Zepatier Offers New Option for Patients with Chronic Hepatitis C


Merck's Zepatier is a once-daily pill prescribed over 12 or 16 weeks and is approved for treating patients with hepatitis C genotype-1 and genotype-4.

The US Food and Drug Administration last week approved a new drug by pharmaceutical giant Merck to treat chronic hepatitis C in patients with the most and least common two genotypes.

The drug will cost $54,600 for a 12-week course, according to Merck.

In two separate releases Thursday, the FDA and Merck announced approval of the drug that will be marketed in the US as Zepatier. Merck submitted its drug application in June of last year and was granted breakthrough therapy designation by the FDA, which served to accelerate the review process.

“Today’s approval provides another oral treatment option for patients with genotypes 1 and 4 HCV infections without requiring use of interferon,” Edward Cox, MD, director of the Office of Antimicrobial Products in the FDA’s Center for Drug Evaluation and Research, states in the FDA release.

Chronic infection of the hepatitis C virus inflames the liver and can lead to severe liver damage or liver failure. Many people with the disease have no symptoms for years until the damage becomes apparent, states the FDA release.

The president of Merck Research Laboratories, Roger Perlmutter, said in the company release that Zepatier’s approval is a testament to his company’s commitment to improving therapy for patients who are infected with hepatitis C. The company expects to begin shipping drug to wholesalers within seven business days.

“Continued innovation is needed to help address the worldwide epidemic of chronic hepatitis C virus infection,” Perlmutter said. “Our clinical program was designed to study a broad range of patients infected with the hepatitis C virus, including difficult-to-treat patients such as those with stage 4 or 5 chronic kidney disease.”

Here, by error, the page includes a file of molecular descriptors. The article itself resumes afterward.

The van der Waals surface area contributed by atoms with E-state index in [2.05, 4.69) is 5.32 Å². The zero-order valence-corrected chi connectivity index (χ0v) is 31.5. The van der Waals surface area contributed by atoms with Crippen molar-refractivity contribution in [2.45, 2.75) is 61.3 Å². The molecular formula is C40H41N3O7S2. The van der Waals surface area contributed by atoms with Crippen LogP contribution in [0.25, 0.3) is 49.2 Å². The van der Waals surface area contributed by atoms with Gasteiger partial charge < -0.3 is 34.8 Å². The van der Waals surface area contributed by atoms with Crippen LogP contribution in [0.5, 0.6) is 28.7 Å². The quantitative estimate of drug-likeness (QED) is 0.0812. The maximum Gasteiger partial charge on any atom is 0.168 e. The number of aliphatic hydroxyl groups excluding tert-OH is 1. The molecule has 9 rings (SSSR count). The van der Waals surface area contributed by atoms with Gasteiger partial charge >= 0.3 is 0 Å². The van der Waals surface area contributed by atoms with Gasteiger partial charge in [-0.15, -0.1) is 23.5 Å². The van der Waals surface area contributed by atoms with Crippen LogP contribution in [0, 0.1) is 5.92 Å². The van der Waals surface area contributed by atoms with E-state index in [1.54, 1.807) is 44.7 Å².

Merck officials noted in the release that price constraints have prevented most people with HCV from getting treatment.

“After considering these factors, Merck has established a list price of $54,600 for a 12-week regimen, which the company believes to be in the range of net prices for other commonly used HCV direct-acting antiviral regimens at 12 weeks of therapy,” the release states. “Merck anticipates that this price, as well as our comprehensive access strategy to seek broad coverage across commercial and public segments, will help broaden and accelerate patient access to treatment and move us closer to our shared goal of reducing the burden of chronic HCV in the US.”

Zepatier is a once-daily pill prescribed over 12 or 16 weeks and is approved for treating patients with hepatitis C genotype-1 and genotype-4, the most common and least common hepatitis C subtypes, respectively. The drug is a fixed dose combination tablet containing 50 mg of elbasvir, an NS5A inhibitor and 100 mg of grazoprevir, a NS3/4 protease inhibitor, according to the Merck release.

Merck’s FDA submission included safety and efficacy data from several clinical trials involving a total of 1,373 participants who took Zepatier once daily for 12 or 16 weeks. The trials were designed to measure each patient’s sustained virologic response (SVR) at 12 weeks after treatment ended.

When a patient achieves SVR, it means that the virus is no longer detected in the blood and is typically considered a cure. Overall SVR rates ranged from 94% to 97% among patients with HCV genotype-1 and 97% to 100% for those with genotype-4. Common side effects of Zepatier included fatigue, headache and nausea and anemia depending on whether it was given with or without ribavirin.

Zepatier includes a label warning that elevations of liver enzymes to greater than five times the upper limit of normal occurred in about 1% of clinical trial participants. The FDA states that liver-related blood tests should be performed before treatment begins.

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